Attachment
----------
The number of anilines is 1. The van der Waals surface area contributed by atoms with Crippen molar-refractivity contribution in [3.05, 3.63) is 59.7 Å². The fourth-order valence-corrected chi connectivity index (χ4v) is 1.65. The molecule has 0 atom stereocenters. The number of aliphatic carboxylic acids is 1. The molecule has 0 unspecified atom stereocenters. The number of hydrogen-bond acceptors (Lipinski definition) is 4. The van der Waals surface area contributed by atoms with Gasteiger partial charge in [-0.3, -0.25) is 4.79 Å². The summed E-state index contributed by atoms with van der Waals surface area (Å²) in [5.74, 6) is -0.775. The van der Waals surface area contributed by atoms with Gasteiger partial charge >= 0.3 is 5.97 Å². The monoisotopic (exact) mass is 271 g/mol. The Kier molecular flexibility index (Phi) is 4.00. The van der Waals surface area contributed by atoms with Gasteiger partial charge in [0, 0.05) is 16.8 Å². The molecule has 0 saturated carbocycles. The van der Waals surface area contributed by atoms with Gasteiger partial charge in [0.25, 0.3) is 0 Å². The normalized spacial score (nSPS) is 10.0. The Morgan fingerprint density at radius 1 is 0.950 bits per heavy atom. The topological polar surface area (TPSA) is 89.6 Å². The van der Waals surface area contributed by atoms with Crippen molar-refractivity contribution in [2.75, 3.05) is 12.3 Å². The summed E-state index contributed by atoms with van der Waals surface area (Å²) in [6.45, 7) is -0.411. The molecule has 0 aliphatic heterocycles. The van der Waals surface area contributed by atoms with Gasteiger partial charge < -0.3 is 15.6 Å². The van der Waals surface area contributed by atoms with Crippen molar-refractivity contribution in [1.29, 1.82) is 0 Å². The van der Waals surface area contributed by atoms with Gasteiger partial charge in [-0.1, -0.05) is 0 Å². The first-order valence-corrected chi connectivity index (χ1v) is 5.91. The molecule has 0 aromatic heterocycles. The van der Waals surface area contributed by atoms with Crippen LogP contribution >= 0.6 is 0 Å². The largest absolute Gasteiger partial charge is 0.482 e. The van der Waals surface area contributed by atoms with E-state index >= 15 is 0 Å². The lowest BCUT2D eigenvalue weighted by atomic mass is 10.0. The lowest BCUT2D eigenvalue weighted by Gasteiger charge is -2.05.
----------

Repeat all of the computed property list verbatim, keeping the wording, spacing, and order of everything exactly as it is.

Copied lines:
The number of anilines is 1. The van der Waals surface area contributed by atoms with Crippen molar-refractivity contribution in [3.05, 3.63) is 59.7 Å². The fourth-order valence-corrected chi connectivity index (χ4v) is 1.65. The molecule has 0 atom stereocenters. The number of aliphatic carboxylic acids is 1. The molecule has 0 unspecified atom stereocenters. The number of hydrogen-bond acceptors (Lipinski definition) is 4. The van der Waals surface area contributed by atoms with Gasteiger partial charge in [-0.3, -0.25) is 4.79 Å². The summed E-state index contributed by atoms with van der Waals surface area (Å²) in [5.74, 6) is -0.775. The van der Waals surface area contributed by atoms with Gasteiger partial charge >= 0.3 is 5.97 Å². The monoisotopic (exact) mass is 271 g/mol. The Kier molecular flexibility index (Phi) is 4.00. The van der Waals surface area contributed by atoms with Gasteiger partial charge in [0, 0.05) is 16.8 Å². The molecule has 0 saturated carbocycles. The van der Waals surface area contributed by atoms with Gasteiger partial charge in [0.25, 0.3) is 0 Å². The normalized spacial score (nSPS) is 10.0. The Morgan fingerprint density at radius 1 is 0.950 bits per heavy atom. The topological polar surface area (TPSA) is 89.6 Å². The van der Waals surface area contributed by atoms with Crippen molar-refractivity contribution in [2.75, 3.05) is 12.3 Å². The summed E-state index contributed by atoms with van der Waals surface area (Å²) in [6.45, 7) is -0.411. The molecule has 0 aliphatic heterocycles. The van der Waals surface area contributed by atoms with Gasteiger partial charge < -0.3 is 15.6 Å². The van der Waals surface area contributed by atoms with Crippen molar-refractivity contribution in [1.29, 1.82) is 0 Å². The van der Waals surface area contributed by atoms with Gasteiger partial charge in [-0.1, -0.05) is 0 Å². The first-order valence-corrected chi connectivity index (χ1v) is 5.91. The molecule has 0 aromatic heterocycles. The van der Waals surface area contributed by atoms with Crippen LogP contribution >= 0.6 is 0 Å². The largest absolute Gasteiger partial charge is 0.482 e. The van der Waals surface area contributed by atoms with E-state index >= 15 is 0 Å². The lowest BCUT2D eigenvalue weighted by atomic mass is 10.0. The lowest BCUT2D eigenvalue weighted by Gasteiger charge is -2.05.